Arafat medical test finds no major ailment
Yasser Arafat underwent a minor diagnostic procedure on Monday and doctors found no major ailment after a week of concerns over the Palestinian president's health, a cabinet minister said.
Another senior official, speaking on condition of anonymity, said Arafat, 75, was "still in a weakened condition and under medication". But the official, who said he had spoken to Arafat, gave no indication the problem was life-threatening.
Doctors carried out the endoscopy after Arafat complained of a stomach ailment and had been vomiting, officials said.
"The endoscopy showed that Arafat has no major ailment," Palestinian Telecommunications and Technology Minister Azzam al-Ahmad told Reuters after leaving the president's West Bank headquarters, where the procedure was performed.
In an endoscopy, a small scope is inserted into the body to evaluate the interior surfaces of an organ. It is also used in minimally-invasive surgery and usually causes only mild discomfort.
"(Arafat) is under the influence of an anaesthetic and is in a stable condition," said a third senior official, who asked not to be identified.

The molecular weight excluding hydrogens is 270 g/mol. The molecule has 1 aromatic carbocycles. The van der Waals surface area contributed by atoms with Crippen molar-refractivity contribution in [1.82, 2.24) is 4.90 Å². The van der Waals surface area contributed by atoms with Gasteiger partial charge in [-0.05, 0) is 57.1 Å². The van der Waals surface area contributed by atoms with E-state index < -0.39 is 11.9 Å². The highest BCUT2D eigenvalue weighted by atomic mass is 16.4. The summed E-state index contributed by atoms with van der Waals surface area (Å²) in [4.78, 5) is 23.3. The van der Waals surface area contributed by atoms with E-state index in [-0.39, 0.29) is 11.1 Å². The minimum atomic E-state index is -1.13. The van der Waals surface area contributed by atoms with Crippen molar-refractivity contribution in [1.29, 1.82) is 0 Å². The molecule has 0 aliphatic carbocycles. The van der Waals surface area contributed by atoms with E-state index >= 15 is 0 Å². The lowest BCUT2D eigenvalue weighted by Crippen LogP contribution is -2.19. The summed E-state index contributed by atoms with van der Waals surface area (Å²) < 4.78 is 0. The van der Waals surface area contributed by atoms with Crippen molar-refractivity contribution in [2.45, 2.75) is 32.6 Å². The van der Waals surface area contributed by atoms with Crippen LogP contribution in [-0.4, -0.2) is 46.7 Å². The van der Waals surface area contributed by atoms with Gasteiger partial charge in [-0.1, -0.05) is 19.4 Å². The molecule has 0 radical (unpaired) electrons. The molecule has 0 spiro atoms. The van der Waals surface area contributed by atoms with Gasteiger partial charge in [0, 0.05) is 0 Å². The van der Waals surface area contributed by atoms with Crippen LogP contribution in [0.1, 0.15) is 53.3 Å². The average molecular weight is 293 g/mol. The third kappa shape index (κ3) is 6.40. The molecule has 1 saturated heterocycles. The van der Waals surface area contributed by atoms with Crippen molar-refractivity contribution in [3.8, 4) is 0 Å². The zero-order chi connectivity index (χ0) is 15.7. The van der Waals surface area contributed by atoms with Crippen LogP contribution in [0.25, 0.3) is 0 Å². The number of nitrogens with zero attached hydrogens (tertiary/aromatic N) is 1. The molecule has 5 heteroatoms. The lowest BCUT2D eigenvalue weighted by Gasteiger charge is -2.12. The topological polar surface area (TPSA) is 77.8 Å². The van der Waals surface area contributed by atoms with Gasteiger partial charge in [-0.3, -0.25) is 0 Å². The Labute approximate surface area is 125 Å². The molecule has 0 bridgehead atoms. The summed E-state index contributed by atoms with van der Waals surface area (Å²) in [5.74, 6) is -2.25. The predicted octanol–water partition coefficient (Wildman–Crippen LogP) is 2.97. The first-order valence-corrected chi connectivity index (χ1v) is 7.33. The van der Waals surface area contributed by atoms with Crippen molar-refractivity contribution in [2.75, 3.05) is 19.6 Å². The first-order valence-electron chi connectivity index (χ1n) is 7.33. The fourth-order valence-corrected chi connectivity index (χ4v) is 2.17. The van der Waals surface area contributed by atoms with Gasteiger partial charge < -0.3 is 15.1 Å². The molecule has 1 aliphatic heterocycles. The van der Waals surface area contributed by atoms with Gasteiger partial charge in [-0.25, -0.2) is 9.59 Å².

Arafat's physicians had said he was suffering from an acute viral infection after he displayed flu-like symptoms.
Earlier, Palestinian officials denied an Israeli report that Arafat might be taken to hospital in Ramallah, the Israeli-encircled West Bank city where he has been effectively confined to his Muqata headquarters for more than two years.
Israel's Channel Two television said on Saturday that Egyptian and Tunisian doctors who examined Arafat at his compound concluded he was suffering from gall stones and had an intestinal infection.
An Israeli security source said Arafat had received permission from Defence Minister Shaul Mofaz to seek medical treatment in a Ramallah hospital.
But Palestinian cabinet minister Jamil al-Tarifi said before news of the endoscopy that Arafat's health had improved and he did not require hospitalisation.
Israel has said Arafat could leave the West Bank at will but it would not guarantee his return. It has accused him of fomenting anti-Israeli violence in an uprising that began in 2000, an allegation Arafat has denied.